But then I looked a little closer.
Curiosity got the better of me so I grabbed some shoes and a coat and headed outside.
Yikes! What the H E double toothpicks is going on here? Could that be @#$%& deer damage? Unfortunately yes, it appears hungry deer have launched an attack on my garden.
Now I know all of you who battle deer on a regular basis are thinking something along the lines of, "Welcome to my world." or "I can feel for you but I can't reach you." and I don't blame you at all. For the most part, I don't have a deer problem. Usually I get a stray one here and there in the summer and they usually concentrate their efforts in the gardens along my driveway eliminating Hosta or nibbling on deciduous shrubs in the reclamation area. Nothing a quick dash outside in your underwear yelling at the top of your lungs at five in the morning can't fix. However, never have I seen a deer or had any damage from them at all in the winter.
|Satan's minions leave a calling card.|
Despite living in a heavily populated suburban location directly behind a commercial shopping plaza and less than a mile from our capitol city limits, I get quite a bit of wildlife at my house. Most people are surprised when in addition to the usual stories of rabbits, possums, and raccoons I recount sightings of fox, deer, coyote and once a snapping turtle.
|Deer browsing damage on some Thuja occidentalis in my reclamation area|
Less than half a mile from my house is Hartford's famous Cedar Hill Cemetery, final resting place of many notable people including Kathryn Hepburn and J.P. Morgan. Cedar Hill encompasses 270 park like acres. In addition to housing the remains of the dearly departed, Cedar Hill is also home to a herd of Satan's hooved minions.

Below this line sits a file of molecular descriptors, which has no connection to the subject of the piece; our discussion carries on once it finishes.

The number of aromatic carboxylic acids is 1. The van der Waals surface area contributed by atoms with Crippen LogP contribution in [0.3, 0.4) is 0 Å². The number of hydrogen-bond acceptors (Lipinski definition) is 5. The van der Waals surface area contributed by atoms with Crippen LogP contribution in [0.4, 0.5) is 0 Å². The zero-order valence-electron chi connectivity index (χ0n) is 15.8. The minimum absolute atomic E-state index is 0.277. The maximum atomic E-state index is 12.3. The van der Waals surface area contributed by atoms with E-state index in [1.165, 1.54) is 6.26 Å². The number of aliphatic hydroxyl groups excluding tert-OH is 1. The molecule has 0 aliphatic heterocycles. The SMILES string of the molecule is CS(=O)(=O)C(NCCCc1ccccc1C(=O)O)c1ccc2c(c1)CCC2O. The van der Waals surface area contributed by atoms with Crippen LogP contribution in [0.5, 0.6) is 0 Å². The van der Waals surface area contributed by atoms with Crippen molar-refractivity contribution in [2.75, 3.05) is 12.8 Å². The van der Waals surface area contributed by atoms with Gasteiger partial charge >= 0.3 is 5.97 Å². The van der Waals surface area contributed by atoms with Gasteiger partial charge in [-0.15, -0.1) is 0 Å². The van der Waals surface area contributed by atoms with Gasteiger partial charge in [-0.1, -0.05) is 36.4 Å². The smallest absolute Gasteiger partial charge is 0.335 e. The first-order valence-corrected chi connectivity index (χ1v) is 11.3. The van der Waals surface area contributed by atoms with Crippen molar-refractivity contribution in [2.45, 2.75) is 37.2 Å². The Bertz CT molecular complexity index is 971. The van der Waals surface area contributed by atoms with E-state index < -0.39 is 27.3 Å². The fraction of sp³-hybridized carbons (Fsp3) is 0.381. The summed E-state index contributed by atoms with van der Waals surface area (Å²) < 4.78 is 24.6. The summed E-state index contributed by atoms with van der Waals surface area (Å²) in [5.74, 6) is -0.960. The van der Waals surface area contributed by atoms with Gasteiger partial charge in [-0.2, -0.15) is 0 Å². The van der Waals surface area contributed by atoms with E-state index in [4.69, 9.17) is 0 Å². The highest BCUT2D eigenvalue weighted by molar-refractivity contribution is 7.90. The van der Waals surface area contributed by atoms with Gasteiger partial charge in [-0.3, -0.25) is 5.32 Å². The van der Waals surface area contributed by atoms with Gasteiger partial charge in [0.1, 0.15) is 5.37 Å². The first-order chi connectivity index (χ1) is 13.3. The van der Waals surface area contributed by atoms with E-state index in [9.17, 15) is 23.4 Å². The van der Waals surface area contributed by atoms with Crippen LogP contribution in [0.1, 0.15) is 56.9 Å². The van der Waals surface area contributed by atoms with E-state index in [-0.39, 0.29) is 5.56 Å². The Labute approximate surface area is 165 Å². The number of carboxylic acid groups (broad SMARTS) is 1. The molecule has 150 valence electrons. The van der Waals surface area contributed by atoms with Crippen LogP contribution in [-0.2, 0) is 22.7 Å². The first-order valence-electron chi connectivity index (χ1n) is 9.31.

Using my amateur tracking skills, I followed the hoof prints to the end of a row of Thuja plicata 'Green Giant'. 'Green Giant' is reportedly deer resistant and I couldn't find any evidence of browsing but maybe the deer had already set their sights on the T. occidentalis. With any luck I won't have multiple incidences to compare and contrast.
Here's a closer shot of area behind my property to the northwest. You can see the roof of the shopping plaza. Directly above the roof line are headstones located in a smaller cemetery adjacent to Cedar Hill. When I photograph my garden I'm usually very careful to shoot from angles that omit the plaza. During the growing season it's not as obvious but in the winter it looms large. Eventually I plan to do a "truth in gardening" blog post which will expose my surroundings and perhaps generate some new screening ideas.
So I guess I'd better get over to the local garden center and get a bottle of Plantskyd. A few years ago (pre cat) I discovered it when I was looking for something to repel the herds of rabbits decimating my garden every night. Initially I was using the granular form but the active ingredient is dried blood so although it repelled the rabbits, it attracted the dog who would then spend hours hoovering around the garden eating it. Since dog browsing reduced the effectiveness, I switched to the liquid spray bottle.
To be honest, the liquid form is disgusting. If you don't have dogs and are trying to repel small animals only, I recommend the granules. Not only does the liquid emit an indescribable stench, it looks like blood. After spraying it on your plants, you may feel compelled to assure guests to your garden that your nightly routine really doesn't involve beheading chickens and sacrificing sheep. They may or may not believe you.
But it works, at least for the occasional deer infestations I deal with in my garden. Please feel free to share your deer experience with me. Do you have a problem? If so how have you dealt with it? What about my Arborvitae trio? Will they recover or will I be sharpening my shovel and removing them come spring?